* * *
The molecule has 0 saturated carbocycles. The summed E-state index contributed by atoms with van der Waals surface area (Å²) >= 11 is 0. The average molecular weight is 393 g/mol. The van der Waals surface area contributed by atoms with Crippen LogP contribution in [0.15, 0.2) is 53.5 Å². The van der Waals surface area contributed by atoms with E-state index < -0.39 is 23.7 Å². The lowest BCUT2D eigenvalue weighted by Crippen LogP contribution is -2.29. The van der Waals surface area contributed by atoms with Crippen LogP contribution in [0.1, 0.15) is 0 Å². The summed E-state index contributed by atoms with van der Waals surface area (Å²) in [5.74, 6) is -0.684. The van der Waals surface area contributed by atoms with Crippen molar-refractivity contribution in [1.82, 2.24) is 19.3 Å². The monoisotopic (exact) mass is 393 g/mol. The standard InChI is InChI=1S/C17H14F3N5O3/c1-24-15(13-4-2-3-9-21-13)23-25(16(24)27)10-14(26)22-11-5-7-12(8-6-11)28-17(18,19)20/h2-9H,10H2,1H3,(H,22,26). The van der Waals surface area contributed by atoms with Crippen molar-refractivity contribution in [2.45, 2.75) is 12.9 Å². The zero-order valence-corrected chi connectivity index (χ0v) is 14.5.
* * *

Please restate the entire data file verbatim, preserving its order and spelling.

The molecule has 0 saturated carbocycles. The summed E-state index contributed by atoms with van der Waals surface area (Å²) >= 11 is 0. The average molecular weight is 393 g/mol. The van der Waals surface area contributed by atoms with Crippen LogP contribution in [0.15, 0.2) is 53.5 Å². The van der Waals surface area contributed by atoms with E-state index < -0.39 is 23.7 Å². The lowest BCUT2D eigenvalue weighted by Crippen LogP contribution is -2.29. The van der Waals surface area contributed by atoms with Crippen LogP contribution in [0.1, 0.15) is 0 Å². The summed E-state index contributed by atoms with van der Waals surface area (Å²) in [5.74, 6) is -0.684. The van der Waals surface area contributed by atoms with Crippen molar-refractivity contribution in [1.82, 2.24) is 19.3 Å². The monoisotopic (exact) mass is 393 g/mol. The standard InChI is InChI=1S/C17H14F3N5O3/c1-24-15(13-4-2-3-9-21-13)23-25(16(24)27)10-14(26)22-11-5-7-12(8-6-11)28-17(18,19)20/h2-9H,10H2,1H3,(H,22,26). The van der Waals surface area contributed by atoms with Crippen molar-refractivity contribution in [2.45, 2.75) is 12.9 Å². The zero-order valence-corrected chi connectivity index (χ0v) is 14.5.